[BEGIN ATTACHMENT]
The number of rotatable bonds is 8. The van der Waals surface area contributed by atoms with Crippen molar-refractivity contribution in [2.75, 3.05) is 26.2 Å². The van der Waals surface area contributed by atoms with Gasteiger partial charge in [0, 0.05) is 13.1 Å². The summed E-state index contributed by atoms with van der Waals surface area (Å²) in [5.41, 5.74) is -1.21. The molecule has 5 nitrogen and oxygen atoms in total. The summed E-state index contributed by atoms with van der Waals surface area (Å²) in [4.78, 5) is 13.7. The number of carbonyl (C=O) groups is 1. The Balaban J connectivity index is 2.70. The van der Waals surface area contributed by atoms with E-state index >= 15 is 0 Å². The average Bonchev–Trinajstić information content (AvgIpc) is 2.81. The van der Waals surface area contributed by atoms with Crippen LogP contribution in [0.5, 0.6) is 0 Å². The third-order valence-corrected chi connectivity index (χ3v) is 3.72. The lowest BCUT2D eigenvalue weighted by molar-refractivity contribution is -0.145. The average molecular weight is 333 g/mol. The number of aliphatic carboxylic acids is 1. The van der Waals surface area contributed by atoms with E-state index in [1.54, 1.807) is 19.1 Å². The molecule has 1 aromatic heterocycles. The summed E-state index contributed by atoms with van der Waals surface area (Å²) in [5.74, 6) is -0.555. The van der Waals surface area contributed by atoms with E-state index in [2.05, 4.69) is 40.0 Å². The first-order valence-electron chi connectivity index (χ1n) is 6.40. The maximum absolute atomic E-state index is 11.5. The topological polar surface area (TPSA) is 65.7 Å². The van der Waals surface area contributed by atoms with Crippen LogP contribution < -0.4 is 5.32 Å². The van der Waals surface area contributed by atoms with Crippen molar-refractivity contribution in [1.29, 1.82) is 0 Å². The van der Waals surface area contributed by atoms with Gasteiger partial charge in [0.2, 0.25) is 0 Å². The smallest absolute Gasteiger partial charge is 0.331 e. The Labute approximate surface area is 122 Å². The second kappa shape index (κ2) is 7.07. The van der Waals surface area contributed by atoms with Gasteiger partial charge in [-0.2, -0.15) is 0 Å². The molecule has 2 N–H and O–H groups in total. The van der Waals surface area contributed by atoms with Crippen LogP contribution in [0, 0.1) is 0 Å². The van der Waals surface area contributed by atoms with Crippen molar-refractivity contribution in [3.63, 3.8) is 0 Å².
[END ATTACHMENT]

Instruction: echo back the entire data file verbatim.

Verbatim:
The number of rotatable bonds is 8. The van der Waals surface area contributed by atoms with Crippen molar-refractivity contribution in [2.75, 3.05) is 26.2 Å². The van der Waals surface area contributed by atoms with Gasteiger partial charge in [0, 0.05) is 13.1 Å². The summed E-state index contributed by atoms with van der Waals surface area (Å²) in [5.41, 5.74) is -1.21. The molecule has 5 nitrogen and oxygen atoms in total. The summed E-state index contributed by atoms with van der Waals surface area (Å²) in [4.78, 5) is 13.7. The number of carbonyl (C=O) groups is 1. The Balaban J connectivity index is 2.70. The van der Waals surface area contributed by atoms with E-state index >= 15 is 0 Å². The average Bonchev–Trinajstić information content (AvgIpc) is 2.81. The van der Waals surface area contributed by atoms with Crippen LogP contribution in [0.5, 0.6) is 0 Å². The third-order valence-corrected chi connectivity index (χ3v) is 3.72. The lowest BCUT2D eigenvalue weighted by molar-refractivity contribution is -0.145. The average molecular weight is 333 g/mol. The number of aliphatic carboxylic acids is 1. The van der Waals surface area contributed by atoms with E-state index in [1.54, 1.807) is 19.1 Å². The molecule has 1 aromatic heterocycles. The summed E-state index contributed by atoms with van der Waals surface area (Å²) in [5.74, 6) is -0.555. The van der Waals surface area contributed by atoms with E-state index in [2.05, 4.69) is 40.0 Å². The first-order valence-electron chi connectivity index (χ1n) is 6.40. The maximum absolute atomic E-state index is 11.5. The topological polar surface area (TPSA) is 65.7 Å². The van der Waals surface area contributed by atoms with Crippen LogP contribution < -0.4 is 5.32 Å². The van der Waals surface area contributed by atoms with Crippen molar-refractivity contribution in [1.29, 1.82) is 0 Å². The van der Waals surface area contributed by atoms with Gasteiger partial charge in [0.2, 0.25) is 0 Å². The smallest absolute Gasteiger partial charge is 0.331 e. The Labute approximate surface area is 122 Å². The second kappa shape index (κ2) is 7.07. The van der Waals surface area contributed by atoms with Gasteiger partial charge in [-0.2, -0.15) is 0 Å². The molecule has 2 N–H and O–H groups in total. The van der Waals surface area contributed by atoms with Crippen LogP contribution in [0, 0.1) is 0 Å². The van der Waals surface area contributed by atoms with Crippen molar-refractivity contribution in [3.63, 3.8) is 0 Å².